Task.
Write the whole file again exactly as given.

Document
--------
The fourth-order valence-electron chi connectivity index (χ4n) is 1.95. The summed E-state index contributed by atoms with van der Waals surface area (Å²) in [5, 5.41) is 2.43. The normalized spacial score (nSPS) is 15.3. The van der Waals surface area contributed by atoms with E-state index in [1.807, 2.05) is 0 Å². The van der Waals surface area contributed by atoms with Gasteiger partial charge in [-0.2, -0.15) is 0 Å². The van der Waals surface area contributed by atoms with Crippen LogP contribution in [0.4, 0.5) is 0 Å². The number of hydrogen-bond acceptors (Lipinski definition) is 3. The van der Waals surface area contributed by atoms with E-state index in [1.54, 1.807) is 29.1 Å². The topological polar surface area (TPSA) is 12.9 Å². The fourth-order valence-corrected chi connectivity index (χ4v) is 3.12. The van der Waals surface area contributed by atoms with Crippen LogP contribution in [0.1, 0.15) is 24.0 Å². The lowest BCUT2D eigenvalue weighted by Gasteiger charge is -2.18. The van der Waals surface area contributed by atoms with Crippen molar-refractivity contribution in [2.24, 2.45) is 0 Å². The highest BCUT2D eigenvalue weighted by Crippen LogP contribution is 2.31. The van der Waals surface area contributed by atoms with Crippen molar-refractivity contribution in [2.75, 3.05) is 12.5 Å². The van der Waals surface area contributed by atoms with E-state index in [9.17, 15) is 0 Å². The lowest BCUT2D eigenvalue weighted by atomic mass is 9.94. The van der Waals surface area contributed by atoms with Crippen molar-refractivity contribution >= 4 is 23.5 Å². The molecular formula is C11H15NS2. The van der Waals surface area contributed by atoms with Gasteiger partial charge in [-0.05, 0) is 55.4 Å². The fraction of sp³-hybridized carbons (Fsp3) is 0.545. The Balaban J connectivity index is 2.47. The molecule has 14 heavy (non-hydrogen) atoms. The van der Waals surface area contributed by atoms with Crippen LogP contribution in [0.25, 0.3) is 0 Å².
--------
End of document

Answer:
The fourth-order valence-electron chi connectivity index (χ4n) is 1.95. The summed E-state index contributed by atoms with van der Waals surface area (Å²) in [5, 5.41) is 2.43. The normalized spacial score (nSPS) is 15.3. The van der Waals surface area contributed by atoms with E-state index in [1.807, 2.05) is 0 Å². The van der Waals surface area contributed by atoms with Gasteiger partial charge in [-0.2, -0.15) is 0 Å². The van der Waals surface area contributed by atoms with Crippen LogP contribution in [0.4, 0.5) is 0 Å². The number of hydrogen-bond acceptors (Lipinski definition) is 3. The van der Waals surface area contributed by atoms with E-state index in [1.54, 1.807) is 29.1 Å². The topological polar surface area (TPSA) is 12.9 Å². The fourth-order valence-corrected chi connectivity index (χ4v) is 3.12. The van der Waals surface area contributed by atoms with Crippen LogP contribution in [0.1, 0.15) is 24.0 Å². The lowest BCUT2D eigenvalue weighted by Gasteiger charge is -2.18. The van der Waals surface area contributed by atoms with Crippen molar-refractivity contribution in [2.24, 2.45) is 0 Å². The highest BCUT2D eigenvalue weighted by Crippen LogP contribution is 2.31. The van der Waals surface area contributed by atoms with Crippen molar-refractivity contribution in [2.75, 3.05) is 12.5 Å². The van der Waals surface area contributed by atoms with E-state index in [9.17, 15) is 0 Å². The lowest BCUT2D eigenvalue weighted by atomic mass is 9.94. The van der Waals surface area contributed by atoms with Crippen molar-refractivity contribution >= 4 is 23.5 Å². The molecular formula is C11H15NS2. The van der Waals surface area contributed by atoms with Gasteiger partial charge in [-0.05, 0) is 55.4 Å². The fraction of sp³-hybridized carbons (Fsp3) is 0.545. The Balaban J connectivity index is 2.47. The molecule has 14 heavy (non-hydrogen) atoms. The van der Waals surface area contributed by atoms with Crippen LogP contribution in [0.25, 0.3) is 0 Å².